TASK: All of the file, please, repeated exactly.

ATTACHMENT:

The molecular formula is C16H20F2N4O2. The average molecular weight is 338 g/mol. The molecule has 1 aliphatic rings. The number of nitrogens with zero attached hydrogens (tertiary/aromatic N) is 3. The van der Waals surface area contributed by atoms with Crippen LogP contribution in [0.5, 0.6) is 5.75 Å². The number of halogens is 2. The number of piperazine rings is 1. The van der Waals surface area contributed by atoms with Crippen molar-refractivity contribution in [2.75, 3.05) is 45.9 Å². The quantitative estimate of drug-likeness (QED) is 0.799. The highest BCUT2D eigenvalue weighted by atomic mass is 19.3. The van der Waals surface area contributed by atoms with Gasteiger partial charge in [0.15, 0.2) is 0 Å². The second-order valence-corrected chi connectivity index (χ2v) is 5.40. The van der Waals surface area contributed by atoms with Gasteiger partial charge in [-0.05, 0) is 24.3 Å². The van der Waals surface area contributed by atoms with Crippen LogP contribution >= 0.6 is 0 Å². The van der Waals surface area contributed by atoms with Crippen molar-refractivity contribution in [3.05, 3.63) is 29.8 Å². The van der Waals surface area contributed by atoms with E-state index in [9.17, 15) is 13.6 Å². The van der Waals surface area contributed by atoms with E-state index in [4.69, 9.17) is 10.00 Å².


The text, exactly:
The molecular formula is C16H20F2N4O2. The average molecular weight is 338 g/mol. The molecule has 1 aliphatic rings. The number of nitrogens with zero attached hydrogens (tertiary/aromatic N) is 3. The van der Waals surface area contributed by atoms with Crippen LogP contribution in [0.5, 0.6) is 5.75 Å². The number of halogens is 2. The number of piperazine rings is 1. The van der Waals surface area contributed by atoms with Crippen molar-refractivity contribution in [2.75, 3.05) is 45.9 Å². The quantitative estimate of drug-likeness (QED) is 0.799. The highest BCUT2D eigenvalue weighted by atomic mass is 19.3. The van der Waals surface area contributed by atoms with Gasteiger partial charge in [0.15, 0.2) is 0 Å². The second-order valence-corrected chi connectivity index (χ2v) is 5.40. The van der Waals surface area contributed by atoms with Gasteiger partial charge in [-0.05, 0) is 24.3 Å². The van der Waals surface area contributed by atoms with Crippen LogP contribution >= 0.6 is 0 Å². The van der Waals surface area contributed by atoms with Crippen molar-refractivity contribution in [3.05, 3.63) is 29.8 Å². The van der Waals surface area contributed by atoms with E-state index in [9.17, 15) is 13.6 Å². The van der Waals surface area contributed by atoms with E-state index in [4.69, 9.17) is 10.00 Å².